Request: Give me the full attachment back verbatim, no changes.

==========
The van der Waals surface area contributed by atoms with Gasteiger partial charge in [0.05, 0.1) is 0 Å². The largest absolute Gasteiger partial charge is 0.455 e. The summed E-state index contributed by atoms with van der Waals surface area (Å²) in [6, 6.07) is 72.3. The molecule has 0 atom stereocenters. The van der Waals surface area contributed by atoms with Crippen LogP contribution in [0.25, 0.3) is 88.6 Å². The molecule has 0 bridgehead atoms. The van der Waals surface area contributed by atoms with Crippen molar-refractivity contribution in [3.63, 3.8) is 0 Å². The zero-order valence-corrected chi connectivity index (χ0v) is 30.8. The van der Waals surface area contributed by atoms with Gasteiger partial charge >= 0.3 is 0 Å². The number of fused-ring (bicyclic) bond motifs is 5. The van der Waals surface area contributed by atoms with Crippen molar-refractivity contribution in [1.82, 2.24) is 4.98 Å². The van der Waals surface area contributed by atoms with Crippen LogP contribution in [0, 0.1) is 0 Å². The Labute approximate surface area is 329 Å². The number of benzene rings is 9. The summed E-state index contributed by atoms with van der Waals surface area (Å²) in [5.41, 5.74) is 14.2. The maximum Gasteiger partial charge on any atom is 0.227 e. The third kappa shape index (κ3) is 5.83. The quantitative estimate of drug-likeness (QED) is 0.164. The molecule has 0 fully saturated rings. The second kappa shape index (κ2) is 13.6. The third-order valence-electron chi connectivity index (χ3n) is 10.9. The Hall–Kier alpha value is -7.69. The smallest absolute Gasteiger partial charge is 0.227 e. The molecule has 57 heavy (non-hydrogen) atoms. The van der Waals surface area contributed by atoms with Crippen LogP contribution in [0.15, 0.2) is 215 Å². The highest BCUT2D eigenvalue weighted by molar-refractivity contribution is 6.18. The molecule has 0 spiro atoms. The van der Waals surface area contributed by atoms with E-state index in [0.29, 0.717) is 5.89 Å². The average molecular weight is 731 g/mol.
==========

The van der Waals surface area contributed by atoms with Gasteiger partial charge in [0.05, 0.1) is 0 Å². The largest absolute Gasteiger partial charge is 0.455 e. The summed E-state index contributed by atoms with van der Waals surface area (Å²) in [6, 6.07) is 72.3. The molecule has 0 atom stereocenters. The van der Waals surface area contributed by atoms with Crippen LogP contribution in [0.25, 0.3) is 88.6 Å². The molecule has 0 bridgehead atoms. The van der Waals surface area contributed by atoms with Crippen molar-refractivity contribution in [3.63, 3.8) is 0 Å². The zero-order valence-corrected chi connectivity index (χ0v) is 30.8. The van der Waals surface area contributed by atoms with Gasteiger partial charge >= 0.3 is 0 Å². The number of fused-ring (bicyclic) bond motifs is 5. The van der Waals surface area contributed by atoms with Crippen molar-refractivity contribution in [1.82, 2.24) is 4.98 Å². The van der Waals surface area contributed by atoms with Crippen LogP contribution in [0, 0.1) is 0 Å². The Labute approximate surface area is 329 Å². The number of benzene rings is 9. The summed E-state index contributed by atoms with van der Waals surface area (Å²) in [5.41, 5.74) is 14.2. The maximum Gasteiger partial charge on any atom is 0.227 e. The third kappa shape index (κ3) is 5.83. The quantitative estimate of drug-likeness (QED) is 0.164. The molecule has 0 fully saturated rings. The second kappa shape index (κ2) is 13.6. The third-order valence-electron chi connectivity index (χ3n) is 10.9. The Hall–Kier alpha value is -7.69. The smallest absolute Gasteiger partial charge is 0.227 e. The molecule has 57 heavy (non-hydrogen) atoms. The van der Waals surface area contributed by atoms with Crippen LogP contribution in [0.15, 0.2) is 215 Å². The highest BCUT2D eigenvalue weighted by molar-refractivity contribution is 6.18. The molecule has 0 spiro atoms. The van der Waals surface area contributed by atoms with E-state index in [0.29, 0.717) is 5.89 Å². The average molecular weight is 731 g/mol.